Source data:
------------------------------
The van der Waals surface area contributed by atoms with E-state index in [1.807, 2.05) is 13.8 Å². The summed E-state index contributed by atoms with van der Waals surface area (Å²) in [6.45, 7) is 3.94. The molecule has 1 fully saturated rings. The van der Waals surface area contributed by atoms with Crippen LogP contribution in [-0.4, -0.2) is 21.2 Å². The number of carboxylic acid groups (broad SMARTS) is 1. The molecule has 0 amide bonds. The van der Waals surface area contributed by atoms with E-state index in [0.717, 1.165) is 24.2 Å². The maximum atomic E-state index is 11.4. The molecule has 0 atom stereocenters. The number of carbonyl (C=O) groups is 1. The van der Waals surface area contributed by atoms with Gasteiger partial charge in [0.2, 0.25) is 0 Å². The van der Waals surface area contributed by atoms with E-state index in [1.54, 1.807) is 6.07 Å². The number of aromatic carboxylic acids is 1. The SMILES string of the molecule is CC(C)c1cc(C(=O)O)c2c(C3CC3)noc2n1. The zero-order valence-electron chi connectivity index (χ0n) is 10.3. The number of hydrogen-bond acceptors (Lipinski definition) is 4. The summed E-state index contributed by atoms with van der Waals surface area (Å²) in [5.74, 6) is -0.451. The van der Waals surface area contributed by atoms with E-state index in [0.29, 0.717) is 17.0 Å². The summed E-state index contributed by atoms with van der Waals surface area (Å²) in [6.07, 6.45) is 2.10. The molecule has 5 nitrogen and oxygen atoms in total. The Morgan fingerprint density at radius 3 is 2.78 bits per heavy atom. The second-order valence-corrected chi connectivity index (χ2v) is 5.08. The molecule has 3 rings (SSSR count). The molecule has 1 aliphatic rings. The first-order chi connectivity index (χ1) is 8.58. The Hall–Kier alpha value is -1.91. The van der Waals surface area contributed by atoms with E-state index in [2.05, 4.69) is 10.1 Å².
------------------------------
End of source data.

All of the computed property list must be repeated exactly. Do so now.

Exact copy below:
The van der Waals surface area contributed by atoms with E-state index in [1.807, 2.05) is 13.8 Å². The summed E-state index contributed by atoms with van der Waals surface area (Å²) in [6.45, 7) is 3.94. The molecule has 1 fully saturated rings. The van der Waals surface area contributed by atoms with Crippen LogP contribution in [-0.4, -0.2) is 21.2 Å². The number of carboxylic acid groups (broad SMARTS) is 1. The molecule has 0 amide bonds. The van der Waals surface area contributed by atoms with E-state index in [0.717, 1.165) is 24.2 Å². The maximum atomic E-state index is 11.4. The molecule has 0 atom stereocenters. The number of carbonyl (C=O) groups is 1. The van der Waals surface area contributed by atoms with Gasteiger partial charge in [0.2, 0.25) is 0 Å². The van der Waals surface area contributed by atoms with E-state index in [1.54, 1.807) is 6.07 Å². The number of aromatic carboxylic acids is 1. The SMILES string of the molecule is CC(C)c1cc(C(=O)O)c2c(C3CC3)noc2n1. The zero-order valence-electron chi connectivity index (χ0n) is 10.3. The number of hydrogen-bond acceptors (Lipinski definition) is 4. The summed E-state index contributed by atoms with van der Waals surface area (Å²) in [5.74, 6) is -0.451. The van der Waals surface area contributed by atoms with E-state index in [0.29, 0.717) is 17.0 Å². The summed E-state index contributed by atoms with van der Waals surface area (Å²) in [6.07, 6.45) is 2.10. The molecule has 5 nitrogen and oxygen atoms in total. The Morgan fingerprint density at radius 3 is 2.78 bits per heavy atom. The second-order valence-corrected chi connectivity index (χ2v) is 5.08. The molecule has 3 rings (SSSR count). The molecule has 1 aliphatic rings. The first-order chi connectivity index (χ1) is 8.58. The Hall–Kier alpha value is -1.91. The van der Waals surface area contributed by atoms with E-state index in [2.05, 4.69) is 10.1 Å².